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New evidence of the impact of capital account liberalization on economic growth

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  • José Ricardo Santana
  • Fernando Garcia
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    Abstract

    This article analyzes the effects of financial liberalization on economic growth, focusing mainly the empirical aspects of this line of research. The text aims to answer fundamental questions put forward by recent literature: What effects has capital account liberalization had on economic growth? Has liberalization affected equally both developed and developing countries? What sort of private capital flow has had the greatest impact on growth? To answer these questions, the most relevant recent empirical studies are reviewed, analyzing not only their econometric results but also their methodologies. Then, econometric estimates are performed, bringing to light new evidence on the issue. They are more conclusive than previous results found in the literature, showing that liberalization has a positive and uniform effect on growth: evidence shows that an increase in the capital flow, both FDI and other forms of private capital, has benefited global economic growth, even in developing nations. This result can be attributed mainly to the use of better-suited estimation methods. This estimation was possible thanks to the availability of a capital account liberalization indicator for a relatively large sample of countries and an extensive period of time

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    File URL: http://repec.org/esLATM04/up.17946.1081293383.pdf
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    Bibliographic Info

    Paper provided by Econometric Society in its series Econometric Society 2004 Latin American Meetings with number 86.

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    Date of creation: 11 Aug 2004
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    Handle: RePEc:ecm:latm04:86

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    Keywords: Liberalization; Capital flows; FDI; Growth; Dynamic panel data;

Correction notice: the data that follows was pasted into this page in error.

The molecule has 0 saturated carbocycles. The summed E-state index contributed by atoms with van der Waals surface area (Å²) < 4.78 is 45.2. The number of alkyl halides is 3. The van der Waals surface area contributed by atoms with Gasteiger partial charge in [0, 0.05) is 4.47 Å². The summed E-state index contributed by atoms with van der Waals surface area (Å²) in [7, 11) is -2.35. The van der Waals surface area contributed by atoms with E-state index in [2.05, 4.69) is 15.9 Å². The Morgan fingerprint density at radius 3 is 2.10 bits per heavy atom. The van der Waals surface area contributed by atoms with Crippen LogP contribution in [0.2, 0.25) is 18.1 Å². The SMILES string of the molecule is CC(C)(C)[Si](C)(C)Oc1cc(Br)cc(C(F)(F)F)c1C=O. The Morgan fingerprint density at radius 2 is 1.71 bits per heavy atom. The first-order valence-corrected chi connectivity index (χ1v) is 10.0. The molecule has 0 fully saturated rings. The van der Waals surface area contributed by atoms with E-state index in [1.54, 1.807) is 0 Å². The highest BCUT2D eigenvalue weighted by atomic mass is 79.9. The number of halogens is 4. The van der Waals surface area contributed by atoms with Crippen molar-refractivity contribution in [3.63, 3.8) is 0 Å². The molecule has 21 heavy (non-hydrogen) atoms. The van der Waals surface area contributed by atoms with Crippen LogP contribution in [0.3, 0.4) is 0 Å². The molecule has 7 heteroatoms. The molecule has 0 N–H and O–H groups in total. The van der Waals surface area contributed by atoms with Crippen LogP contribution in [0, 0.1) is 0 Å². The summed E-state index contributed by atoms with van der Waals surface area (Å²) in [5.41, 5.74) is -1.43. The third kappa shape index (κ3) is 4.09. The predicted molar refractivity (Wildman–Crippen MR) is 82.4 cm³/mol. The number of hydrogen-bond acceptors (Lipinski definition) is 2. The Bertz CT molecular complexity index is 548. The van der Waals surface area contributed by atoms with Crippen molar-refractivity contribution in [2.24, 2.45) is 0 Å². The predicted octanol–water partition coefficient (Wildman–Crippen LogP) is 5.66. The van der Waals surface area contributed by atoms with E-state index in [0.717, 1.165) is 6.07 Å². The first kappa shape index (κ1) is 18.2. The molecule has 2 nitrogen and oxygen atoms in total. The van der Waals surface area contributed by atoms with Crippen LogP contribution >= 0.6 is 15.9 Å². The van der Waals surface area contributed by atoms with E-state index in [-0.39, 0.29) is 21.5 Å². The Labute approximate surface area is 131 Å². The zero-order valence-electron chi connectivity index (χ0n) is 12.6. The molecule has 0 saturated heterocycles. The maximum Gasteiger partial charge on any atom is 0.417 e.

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    1. Greenaway, David & Morgan, Wyn & Wright, Peter, 2002. "Trade liberalisation and growth in developing countries," Journal of Development Economics, Elsevier, vol. 67(1), pages 229-244, February.
    2. Kristin J. Forbes, 2000. "A Reassessment of the Relationship between Inequality and Growth," American Economic Review, American Economic Association, vol. 90(4), pages 869-887, September.
    3. Barro, Robert J & Lee, Jong Wha, 1996. "International Measures of Schooling Years and Schooling Quality," American Economic Review, American Economic Association, vol. 86(2), pages 218-23, May.
    4. Robert J. Barro & Paul M. Romer, 1991. "Economic Growth," NBER Books, National Bureau of Economic Research, Inc, number barr91-1, October.
      • Robert J. Barro & Paul Romer, 1993. "Economic Growth," NBER Books, National Bureau of Economic Research, Inc, number barr93-1, October.
    5. Soto, Marcelo, 2003. "Taxing capital flows: an empirical comparative analysis," Journal of Development Economics, Elsevier, vol. 72(1), pages 203-221, October.
    6. José Ricardo Santana & Fernando Garcia, 2004. "World financial liberalization and its effects on capital flows," Econometric Society 2004 Latin American Meetings 101, Econometric Society.
    7. Islam, Nazrul, 1995. "Growth Empirics: A Panel Data Approach," The Quarterly Journal of Economics, MIT Press, vol. 110(4), pages 1127-70, November.
    8. Arellano, Manuel & Bond, Stephen, 1991. "Some Tests of Specification for Panel Data: Monte Carlo Evidence and an Application to Employment Equations," Review of Economic Studies, Wiley Blackwell, vol. 58(2), pages 277-97, April.
    9. N. Gregory Mankiw & David Romer & David N. Weil, 1992. "A Contribution to the Empirics of Economic Growth," NBER Working Papers 3541, National Bureau of Economic Research, Inc.
    10. Stiglitz, Joseph E., 2000. "Capital Market Liberalization, Economic Growth, and Instability," World Development, Elsevier, vol. 28(6), pages 1075-1086, June.
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